Chaucer’s House at Woodstock

July 23, 2010

If walls could talk

What stories are inside these warm Cotswold stones?

Did Chaucer use the front door?

Did he use the side door?

Did he use the garden gate?

Or the service entry?

Where she links dead foxes with croissants
Some children on a bus

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  • Reply David Harley July 8, 2013 at 10:33 am

    This was not the house of the poet, but of his son, Sir Thomas. The house has been so extensively rebuilt, especially in the 17th and 18th centuries, that I doubt any of the original is visible.

  • Reply David Harley July 8, 2013 at 10:35 am

    A quick search reveals details of the changes.

    • Reply Veronica July 8, 2013 at 11:02 am

      Gosh, that’s interesting. We live really close to Blenheim and it’s a popular house to visit in Woodstock. Thanks for this. 🙂

  • Reply David Harley July 8, 2013 at 3:01 pm

    My pleasure. I lived in Oxford for 20 years, and I am a historian. I tend to know things and, if I don’t, I find out.

    • Reply Veronica July 10, 2013 at 5:43 am

      Wow David, where are you now? Here in Northmoor, because now I’m at my home in England again, I have a friend, Julie, who is also a historian. She stumbled on a rumour of a fisherman’s daughter marrying a duke and then within 2 generations their decedents were in Blenheim. She’s just written the book. I’ve got a fascination with the Moores, a Knight Templar and his lady who are buried in the Northmoor church. I haven’t found many people who can tell me anything about them. Wish I knew more. 🙂

  • Reply David Harley July 10, 2013 at 12:59 pm

    I am in darkest Indiana.

    I can not tell you much about Sir Thomas de la More, MP for Oxfordshire several times. He was a loyal follower of Edward II. He was the patron of Geoffrey le Baker, who appears to have taken some material for his chronicle of Edward’s reign from Sir Thomas.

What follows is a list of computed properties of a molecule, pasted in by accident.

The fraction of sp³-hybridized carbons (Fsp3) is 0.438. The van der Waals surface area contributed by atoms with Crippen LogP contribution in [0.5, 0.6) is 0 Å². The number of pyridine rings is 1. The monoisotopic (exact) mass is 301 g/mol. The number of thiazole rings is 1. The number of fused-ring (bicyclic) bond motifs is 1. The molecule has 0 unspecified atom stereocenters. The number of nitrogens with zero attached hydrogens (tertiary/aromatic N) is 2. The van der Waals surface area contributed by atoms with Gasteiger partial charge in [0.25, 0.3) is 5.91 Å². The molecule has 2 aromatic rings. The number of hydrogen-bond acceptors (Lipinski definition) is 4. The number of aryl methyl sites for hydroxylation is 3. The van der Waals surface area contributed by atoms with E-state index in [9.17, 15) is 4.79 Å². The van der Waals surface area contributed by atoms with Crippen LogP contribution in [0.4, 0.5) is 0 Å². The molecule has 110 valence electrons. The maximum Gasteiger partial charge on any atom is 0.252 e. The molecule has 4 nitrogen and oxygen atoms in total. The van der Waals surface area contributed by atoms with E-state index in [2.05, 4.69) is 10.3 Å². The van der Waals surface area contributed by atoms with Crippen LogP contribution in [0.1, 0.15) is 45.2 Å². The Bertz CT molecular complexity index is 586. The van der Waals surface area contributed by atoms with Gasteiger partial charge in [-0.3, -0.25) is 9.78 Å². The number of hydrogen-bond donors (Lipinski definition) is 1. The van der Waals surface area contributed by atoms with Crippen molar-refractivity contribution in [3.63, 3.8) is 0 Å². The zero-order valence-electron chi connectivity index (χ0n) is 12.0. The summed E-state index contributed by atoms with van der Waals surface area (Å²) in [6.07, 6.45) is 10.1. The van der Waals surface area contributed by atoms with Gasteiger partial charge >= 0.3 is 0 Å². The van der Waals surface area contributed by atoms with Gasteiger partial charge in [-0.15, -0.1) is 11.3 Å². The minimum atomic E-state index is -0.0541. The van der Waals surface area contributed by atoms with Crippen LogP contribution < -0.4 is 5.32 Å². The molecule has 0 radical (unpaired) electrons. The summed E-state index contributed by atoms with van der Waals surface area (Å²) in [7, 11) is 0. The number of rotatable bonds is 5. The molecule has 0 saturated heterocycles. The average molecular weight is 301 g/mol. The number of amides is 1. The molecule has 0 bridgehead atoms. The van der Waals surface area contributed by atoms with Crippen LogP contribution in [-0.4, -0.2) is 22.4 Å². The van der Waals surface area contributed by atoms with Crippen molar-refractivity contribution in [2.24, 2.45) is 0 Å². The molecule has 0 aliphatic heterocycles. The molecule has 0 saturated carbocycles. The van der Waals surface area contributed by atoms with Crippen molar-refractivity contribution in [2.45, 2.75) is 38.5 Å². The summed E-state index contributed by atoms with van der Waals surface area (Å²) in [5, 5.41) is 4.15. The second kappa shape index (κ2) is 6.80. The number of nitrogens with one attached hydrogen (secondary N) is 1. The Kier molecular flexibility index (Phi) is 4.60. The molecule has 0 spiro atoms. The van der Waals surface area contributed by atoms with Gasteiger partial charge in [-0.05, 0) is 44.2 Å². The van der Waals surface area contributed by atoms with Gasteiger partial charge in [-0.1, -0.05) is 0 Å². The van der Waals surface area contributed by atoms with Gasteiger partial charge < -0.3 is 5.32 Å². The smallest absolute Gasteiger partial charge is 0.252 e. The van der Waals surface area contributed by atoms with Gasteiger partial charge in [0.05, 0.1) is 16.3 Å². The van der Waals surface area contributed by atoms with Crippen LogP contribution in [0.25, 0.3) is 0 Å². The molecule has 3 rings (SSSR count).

Sir Thomas was present at the abdication. Baker writes —
    You, noble knight, Sir Thomas de la More, with your wisdom and distinguished presence, being in attendance on the bishop of Winchester, were an ornament to the company; I am but the interpreter, as it were, of what you saw and wrote down in French.

    The bishop in question was Sir Thomas’s relation and patron, John Stratford, later Archbishop of Canterbury.

  • Reply David Harley July 10, 2013 at 1:09 pm

    Which duke would that be? There weren’t many dukes around, and none come to mind as having any relationship with the early generations of the Churchill family.

    • Reply Veronica July 11, 2013 at 12:54 am

      Oops, Viscount! There, you see? There’s the entire reason why I should never be a historian, (thank goodness my own family records are written down to 1218 – by other people!). Anyway, William Flower Viscount Ashbrook, married Betty Ridge, sometimes Rudge, right here at Northmoor’s St Denny’s Church in 1766. Julie tells me that the Viscount was an orphan by the time of his marriage. I asked her that right away because, can you imagine the scandal? 🙂

  • Reply David Harley July 11, 2013 at 11:22 am

    See page 135

    He was at Christ Church, not Magdalen. The title was an Irish one, so he was not a member of the House of Lords, in all probability. He had no notable kin. Totally undistinguished family. The Irish estate and its grand house were sold in the 1920s, as the creditors were pressing.

    The wife died at Shipston-on-Stour, a village with no resident gentry, as far as I know. The manor was owned by the Dean and Chapter of Worcester. Why was she there? Being nursed at the rectory? Who was the rector, I wonder.

    • Reply Veronica July 11, 2013 at 11:33 am

      I’ll ask Julie. She’s go the complete history and is close to publishing I think. Fascinating, isn’t it? I think Viscountess Ashbrook did marry again after William died. I think Julie said she did. Gosh, I wish I knew the story better. 🙂

      • Reply David Harley July 11, 2013 at 4:28 pm

        According to the death notice in one of the monthly magazines, she died as the dowager Viscountess. There is no mention of any second marriage in such excellent works of fiction as Debrett’s Peerage. Unfortunately, the family was too utterly obscure for any of them to rate an entry in the Dictionary of National Biography.

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